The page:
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4 Things to Know Before Bringing Home a Senior Dog

senior dog
  • 19 June 2017
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  • Pet Wants

When individuals or families first start thinking about getting a dog, it’s common for their minds to go to puppies. While a puppy may ultimately be the right choice, plenty of people end up choosing an adult or senior dog. From not worrying about potty-training to already having mastered common commands, there are a lot of compelling reasons to adopt an older dog. If you’ve decided that this kind of companion is perfect for your household, we want to share a handful of tips to help make the process of bringing your new pet home as seamless as possible:

1. Stairs and Floors

Regardless of their size, dealing with stairs or slippery floors can be a challenge for senior dogs. Since you may need to spend some time with your new dog before you know what it can handle and what’s going to be too much, a good option is to use something like a baby gate to initially block your stairs. A rug can be a great way to transform slippery floors into something that an older dog can handle with ease. A folding exercise pen may also be the ideal way to control where your dog initially goes while still giving it plenty of space to feel comfortable in your house.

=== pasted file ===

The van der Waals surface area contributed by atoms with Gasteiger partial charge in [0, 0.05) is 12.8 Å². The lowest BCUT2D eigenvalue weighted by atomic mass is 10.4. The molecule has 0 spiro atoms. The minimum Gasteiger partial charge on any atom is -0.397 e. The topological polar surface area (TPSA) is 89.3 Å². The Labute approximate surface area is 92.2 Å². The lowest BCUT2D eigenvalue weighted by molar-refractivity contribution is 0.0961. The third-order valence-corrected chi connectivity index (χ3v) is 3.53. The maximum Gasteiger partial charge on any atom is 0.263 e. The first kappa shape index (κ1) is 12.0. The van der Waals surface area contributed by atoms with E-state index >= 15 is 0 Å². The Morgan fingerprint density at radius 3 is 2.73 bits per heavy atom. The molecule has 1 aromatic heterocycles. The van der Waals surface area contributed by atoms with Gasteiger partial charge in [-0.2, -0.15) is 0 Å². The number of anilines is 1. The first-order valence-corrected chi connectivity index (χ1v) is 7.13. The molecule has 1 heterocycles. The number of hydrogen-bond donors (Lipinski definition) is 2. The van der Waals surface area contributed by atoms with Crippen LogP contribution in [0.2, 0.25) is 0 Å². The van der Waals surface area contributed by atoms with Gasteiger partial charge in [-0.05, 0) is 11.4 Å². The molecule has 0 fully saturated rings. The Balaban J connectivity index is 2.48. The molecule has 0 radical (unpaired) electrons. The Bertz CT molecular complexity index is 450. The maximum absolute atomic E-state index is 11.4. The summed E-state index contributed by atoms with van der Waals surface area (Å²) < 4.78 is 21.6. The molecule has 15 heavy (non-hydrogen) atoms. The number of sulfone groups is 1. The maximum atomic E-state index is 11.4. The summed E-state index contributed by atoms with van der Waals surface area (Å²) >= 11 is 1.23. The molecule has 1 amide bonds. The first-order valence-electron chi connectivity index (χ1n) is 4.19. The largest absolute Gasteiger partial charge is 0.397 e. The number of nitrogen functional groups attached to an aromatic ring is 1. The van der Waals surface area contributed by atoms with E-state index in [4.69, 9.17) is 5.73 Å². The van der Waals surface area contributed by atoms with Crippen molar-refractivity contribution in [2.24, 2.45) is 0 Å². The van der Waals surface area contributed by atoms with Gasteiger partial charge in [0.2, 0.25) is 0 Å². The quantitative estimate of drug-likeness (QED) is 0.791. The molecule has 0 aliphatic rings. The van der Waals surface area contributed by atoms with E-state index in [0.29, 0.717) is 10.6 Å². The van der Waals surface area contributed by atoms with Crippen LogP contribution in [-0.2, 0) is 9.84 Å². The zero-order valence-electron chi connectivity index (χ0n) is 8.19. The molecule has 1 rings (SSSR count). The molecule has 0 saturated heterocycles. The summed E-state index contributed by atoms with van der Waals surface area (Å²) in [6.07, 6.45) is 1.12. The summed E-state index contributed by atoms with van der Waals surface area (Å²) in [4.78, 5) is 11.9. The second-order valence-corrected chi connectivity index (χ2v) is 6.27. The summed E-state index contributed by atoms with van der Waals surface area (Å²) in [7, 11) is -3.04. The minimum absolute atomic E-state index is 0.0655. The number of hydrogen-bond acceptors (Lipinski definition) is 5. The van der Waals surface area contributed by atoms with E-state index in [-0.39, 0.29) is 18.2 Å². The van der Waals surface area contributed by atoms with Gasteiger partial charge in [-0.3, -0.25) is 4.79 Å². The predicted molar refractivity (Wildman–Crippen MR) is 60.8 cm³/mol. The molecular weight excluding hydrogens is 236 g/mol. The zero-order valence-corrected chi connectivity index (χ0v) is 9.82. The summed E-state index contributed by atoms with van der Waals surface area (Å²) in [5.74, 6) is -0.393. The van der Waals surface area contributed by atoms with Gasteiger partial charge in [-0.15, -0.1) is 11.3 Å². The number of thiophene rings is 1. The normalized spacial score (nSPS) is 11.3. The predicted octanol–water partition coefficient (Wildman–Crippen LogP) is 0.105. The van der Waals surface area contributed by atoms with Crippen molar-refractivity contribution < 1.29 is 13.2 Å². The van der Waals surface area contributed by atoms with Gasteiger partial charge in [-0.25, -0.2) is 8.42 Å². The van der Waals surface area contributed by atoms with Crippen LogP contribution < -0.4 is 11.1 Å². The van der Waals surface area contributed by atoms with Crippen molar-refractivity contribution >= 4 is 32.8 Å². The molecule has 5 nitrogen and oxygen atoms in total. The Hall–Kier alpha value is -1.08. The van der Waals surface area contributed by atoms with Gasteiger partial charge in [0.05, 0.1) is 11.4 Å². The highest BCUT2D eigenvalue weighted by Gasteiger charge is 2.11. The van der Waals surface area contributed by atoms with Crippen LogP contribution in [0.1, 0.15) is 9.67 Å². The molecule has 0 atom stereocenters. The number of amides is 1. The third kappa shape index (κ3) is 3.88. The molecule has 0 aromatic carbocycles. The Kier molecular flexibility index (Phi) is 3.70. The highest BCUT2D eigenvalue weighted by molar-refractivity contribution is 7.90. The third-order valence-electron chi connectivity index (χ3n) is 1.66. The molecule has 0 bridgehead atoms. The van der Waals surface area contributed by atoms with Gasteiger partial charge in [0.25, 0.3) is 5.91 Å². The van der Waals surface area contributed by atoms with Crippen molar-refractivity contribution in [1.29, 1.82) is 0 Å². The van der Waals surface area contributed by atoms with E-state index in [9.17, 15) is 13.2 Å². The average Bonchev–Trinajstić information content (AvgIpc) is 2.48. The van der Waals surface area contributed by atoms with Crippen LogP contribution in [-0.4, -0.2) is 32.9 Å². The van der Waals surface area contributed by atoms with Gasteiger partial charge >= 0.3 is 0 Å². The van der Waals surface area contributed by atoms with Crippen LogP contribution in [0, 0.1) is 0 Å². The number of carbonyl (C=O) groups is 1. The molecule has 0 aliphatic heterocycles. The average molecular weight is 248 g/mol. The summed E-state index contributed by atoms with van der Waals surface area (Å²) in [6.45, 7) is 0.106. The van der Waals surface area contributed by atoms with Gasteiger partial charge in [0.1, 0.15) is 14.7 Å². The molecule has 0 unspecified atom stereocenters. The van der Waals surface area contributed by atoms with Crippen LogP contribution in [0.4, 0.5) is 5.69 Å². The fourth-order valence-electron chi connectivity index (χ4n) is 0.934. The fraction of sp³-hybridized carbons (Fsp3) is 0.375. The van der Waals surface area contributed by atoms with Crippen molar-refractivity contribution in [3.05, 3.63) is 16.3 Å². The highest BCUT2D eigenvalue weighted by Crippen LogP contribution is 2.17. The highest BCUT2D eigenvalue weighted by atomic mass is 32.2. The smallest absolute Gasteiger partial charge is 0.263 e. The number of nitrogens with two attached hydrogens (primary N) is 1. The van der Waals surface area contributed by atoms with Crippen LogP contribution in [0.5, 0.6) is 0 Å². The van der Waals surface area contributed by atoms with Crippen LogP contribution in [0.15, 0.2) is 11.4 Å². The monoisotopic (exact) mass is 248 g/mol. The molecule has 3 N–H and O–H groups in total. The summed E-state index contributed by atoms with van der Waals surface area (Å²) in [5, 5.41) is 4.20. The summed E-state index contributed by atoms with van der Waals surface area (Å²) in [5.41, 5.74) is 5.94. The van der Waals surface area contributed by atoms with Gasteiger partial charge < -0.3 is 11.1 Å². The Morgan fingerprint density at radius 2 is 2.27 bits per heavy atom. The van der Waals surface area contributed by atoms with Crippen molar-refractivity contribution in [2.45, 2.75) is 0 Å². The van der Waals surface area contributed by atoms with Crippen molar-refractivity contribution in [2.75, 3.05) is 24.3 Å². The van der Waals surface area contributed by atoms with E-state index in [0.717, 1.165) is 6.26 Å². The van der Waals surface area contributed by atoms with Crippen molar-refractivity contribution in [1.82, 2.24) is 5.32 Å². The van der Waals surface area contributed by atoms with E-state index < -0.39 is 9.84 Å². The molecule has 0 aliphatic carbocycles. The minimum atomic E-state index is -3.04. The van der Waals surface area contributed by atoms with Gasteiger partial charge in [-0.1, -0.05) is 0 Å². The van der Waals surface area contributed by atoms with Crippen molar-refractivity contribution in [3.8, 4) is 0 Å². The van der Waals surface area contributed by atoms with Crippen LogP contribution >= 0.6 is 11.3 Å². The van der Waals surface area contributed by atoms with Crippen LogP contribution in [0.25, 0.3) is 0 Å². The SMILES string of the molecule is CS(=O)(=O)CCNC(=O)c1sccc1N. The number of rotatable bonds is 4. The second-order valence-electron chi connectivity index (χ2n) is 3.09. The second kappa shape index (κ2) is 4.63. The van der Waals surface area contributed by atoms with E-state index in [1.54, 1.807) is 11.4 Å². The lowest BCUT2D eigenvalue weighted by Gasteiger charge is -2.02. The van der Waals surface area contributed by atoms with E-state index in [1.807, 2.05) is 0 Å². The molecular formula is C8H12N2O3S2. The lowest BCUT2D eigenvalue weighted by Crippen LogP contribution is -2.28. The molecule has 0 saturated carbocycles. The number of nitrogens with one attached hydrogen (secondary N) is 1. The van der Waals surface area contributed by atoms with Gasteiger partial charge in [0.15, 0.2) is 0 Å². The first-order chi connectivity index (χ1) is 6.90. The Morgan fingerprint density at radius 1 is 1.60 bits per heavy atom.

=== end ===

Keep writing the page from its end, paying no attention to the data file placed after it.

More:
2. Yard

Once you’ve taken care of the inside of your house, the you’ll want to shift your attention to your yard. It’s important to fill in any holes or other rough terrain where your new dog can injure itself. The same is true for removing any poisonous plants or other potentially problematic elements of your yard. It’s also important to make sure there aren’t any gaps in your fence. And since the decreased vision and hearing that many senior dogs have could make it even harder for them to get home, microchipping is a wise idea if the dog you’re bringing home doesn’t already have this technology.

3. Sleeping

It’s common for older dogs to struggle with arthritic pain. Even if a dog doesn’t signal this pain to you, having an orthopedic dog bed is a great way to make your dog truly comfortable. And as your dog gets more used to your home, putting different sizes of ramps around can help with getting around.

4. Food

The last thing you’ll want to prep for your new dog is its food. Just as senior dogs have their own set of mobility needs, they also have unique requirements in regards to nutrition. That’s why we offer a special senior dog food blend that meets all their needs.

Whether you adopt a senior dog, or your dog grows into senior status, by prepping your stairs, floors and yard, as well as getting an orthopedic bed and the right blend of food, you can be confident that your senior dog will be comfortable and happy.